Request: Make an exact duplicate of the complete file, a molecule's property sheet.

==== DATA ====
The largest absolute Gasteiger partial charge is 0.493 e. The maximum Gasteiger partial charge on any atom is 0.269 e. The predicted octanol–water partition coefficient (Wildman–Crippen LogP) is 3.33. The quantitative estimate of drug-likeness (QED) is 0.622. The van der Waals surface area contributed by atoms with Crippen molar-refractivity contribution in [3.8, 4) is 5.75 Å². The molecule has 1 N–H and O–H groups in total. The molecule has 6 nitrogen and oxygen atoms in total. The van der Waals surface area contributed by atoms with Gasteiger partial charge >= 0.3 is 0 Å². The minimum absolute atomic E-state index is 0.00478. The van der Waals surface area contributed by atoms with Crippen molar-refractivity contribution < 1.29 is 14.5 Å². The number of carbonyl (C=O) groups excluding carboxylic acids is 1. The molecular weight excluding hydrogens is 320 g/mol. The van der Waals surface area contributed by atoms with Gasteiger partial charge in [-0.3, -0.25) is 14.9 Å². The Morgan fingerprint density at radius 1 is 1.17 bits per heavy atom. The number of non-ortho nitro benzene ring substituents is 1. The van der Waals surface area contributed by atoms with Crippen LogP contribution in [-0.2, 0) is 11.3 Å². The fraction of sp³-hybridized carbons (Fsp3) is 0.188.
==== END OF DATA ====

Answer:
The largest absolute Gasteiger partial charge is 0.493 e. The maximum Gasteiger partial charge on any atom is 0.269 e. The predicted octanol–water partition coefficient (Wildman–Crippen LogP) is 3.33. The quantitative estimate of drug-likeness (QED) is 0.622. The van der Waals surface area contributed by atoms with Crippen molar-refractivity contribution in [3.8, 4) is 5.75 Å². The molecule has 1 N–H and O–H groups in total. The molecule has 6 nitrogen and oxygen atoms in total. The van der Waals surface area contributed by atoms with Gasteiger partial charge >= 0.3 is 0 Å². The minimum absolute atomic E-state index is 0.00478. The van der Waals surface area contributed by atoms with Crippen molar-refractivity contribution < 1.29 is 14.5 Å². The number of carbonyl (C=O) groups excluding carboxylic acids is 1. The molecular weight excluding hydrogens is 320 g/mol. The van der Waals surface area contributed by atoms with Gasteiger partial charge in [-0.3, -0.25) is 14.9 Å². The Morgan fingerprint density at radius 1 is 1.17 bits per heavy atom. The number of non-ortho nitro benzene ring substituents is 1. The van der Waals surface area contributed by atoms with Crippen LogP contribution in [-0.2, 0) is 11.3 Å². The fraction of sp³-hybridized carbons (Fsp3) is 0.188.